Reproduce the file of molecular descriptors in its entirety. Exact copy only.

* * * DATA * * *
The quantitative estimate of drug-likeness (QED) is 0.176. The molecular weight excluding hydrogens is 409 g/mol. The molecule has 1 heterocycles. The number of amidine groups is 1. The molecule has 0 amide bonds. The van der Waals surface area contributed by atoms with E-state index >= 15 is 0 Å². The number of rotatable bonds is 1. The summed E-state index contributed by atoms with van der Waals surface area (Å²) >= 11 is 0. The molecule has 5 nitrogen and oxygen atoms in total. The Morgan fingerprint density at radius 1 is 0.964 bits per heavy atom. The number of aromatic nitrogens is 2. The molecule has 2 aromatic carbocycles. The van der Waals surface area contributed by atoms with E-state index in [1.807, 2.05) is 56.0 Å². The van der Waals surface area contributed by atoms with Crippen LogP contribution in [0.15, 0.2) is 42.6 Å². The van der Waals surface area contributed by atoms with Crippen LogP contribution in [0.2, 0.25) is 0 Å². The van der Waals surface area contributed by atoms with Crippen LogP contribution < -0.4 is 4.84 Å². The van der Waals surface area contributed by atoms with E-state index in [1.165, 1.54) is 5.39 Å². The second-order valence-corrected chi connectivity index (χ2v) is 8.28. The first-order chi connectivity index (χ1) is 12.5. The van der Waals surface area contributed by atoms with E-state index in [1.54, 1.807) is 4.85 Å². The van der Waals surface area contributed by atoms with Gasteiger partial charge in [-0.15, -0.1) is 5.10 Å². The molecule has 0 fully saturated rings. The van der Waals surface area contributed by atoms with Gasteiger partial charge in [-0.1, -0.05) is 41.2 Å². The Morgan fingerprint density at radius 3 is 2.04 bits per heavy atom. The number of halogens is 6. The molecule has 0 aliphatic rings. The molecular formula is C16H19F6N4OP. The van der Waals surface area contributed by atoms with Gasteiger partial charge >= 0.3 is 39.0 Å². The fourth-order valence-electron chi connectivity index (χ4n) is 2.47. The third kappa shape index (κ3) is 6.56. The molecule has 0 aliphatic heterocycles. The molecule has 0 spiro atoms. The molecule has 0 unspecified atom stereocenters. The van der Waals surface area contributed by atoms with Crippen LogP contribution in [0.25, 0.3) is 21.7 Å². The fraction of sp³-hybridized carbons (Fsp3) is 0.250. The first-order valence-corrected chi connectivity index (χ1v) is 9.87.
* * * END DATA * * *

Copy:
The quantitative estimate of drug-likeness (QED) is 0.176. The molecular weight excluding hydrogens is 409 g/mol. The molecule has 1 heterocycles. The number of amidine groups is 1. The molecule has 0 amide bonds. The van der Waals surface area contributed by atoms with E-state index >= 15 is 0 Å². The number of rotatable bonds is 1. The summed E-state index contributed by atoms with van der Waals surface area (Å²) >= 11 is 0. The molecule has 5 nitrogen and oxygen atoms in total. The Morgan fingerprint density at radius 1 is 0.964 bits per heavy atom. The number of aromatic nitrogens is 2. The molecule has 2 aromatic carbocycles. The van der Waals surface area contributed by atoms with E-state index in [1.807, 2.05) is 56.0 Å². The van der Waals surface area contributed by atoms with Crippen LogP contribution in [0.15, 0.2) is 42.6 Å². The van der Waals surface area contributed by atoms with Crippen LogP contribution in [0.2, 0.25) is 0 Å². The van der Waals surface area contributed by atoms with Crippen LogP contribution < -0.4 is 4.84 Å². The van der Waals surface area contributed by atoms with E-state index in [1.165, 1.54) is 5.39 Å². The second-order valence-corrected chi connectivity index (χ2v) is 8.28. The first-order chi connectivity index (χ1) is 12.5. The van der Waals surface area contributed by atoms with E-state index in [1.54, 1.807) is 4.85 Å². The van der Waals surface area contributed by atoms with Gasteiger partial charge in [-0.15, -0.1) is 5.10 Å². The molecule has 0 fully saturated rings. The van der Waals surface area contributed by atoms with Gasteiger partial charge in [-0.1, -0.05) is 41.2 Å². The Morgan fingerprint density at radius 3 is 2.04 bits per heavy atom. The number of halogens is 6. The molecule has 0 aliphatic rings. The molecular formula is C16H19F6N4OP. The van der Waals surface area contributed by atoms with Gasteiger partial charge >= 0.3 is 39.0 Å². The fourth-order valence-electron chi connectivity index (χ4n) is 2.47. The third kappa shape index (κ3) is 6.56. The molecule has 0 aliphatic heterocycles. The molecule has 0 spiro atoms. The molecule has 0 unspecified atom stereocenters. The van der Waals surface area contributed by atoms with Crippen LogP contribution in [0.25, 0.3) is 21.7 Å². The fraction of sp³-hybridized carbons (Fsp3) is 0.250. The first-order valence-corrected chi connectivity index (χ1v) is 9.87.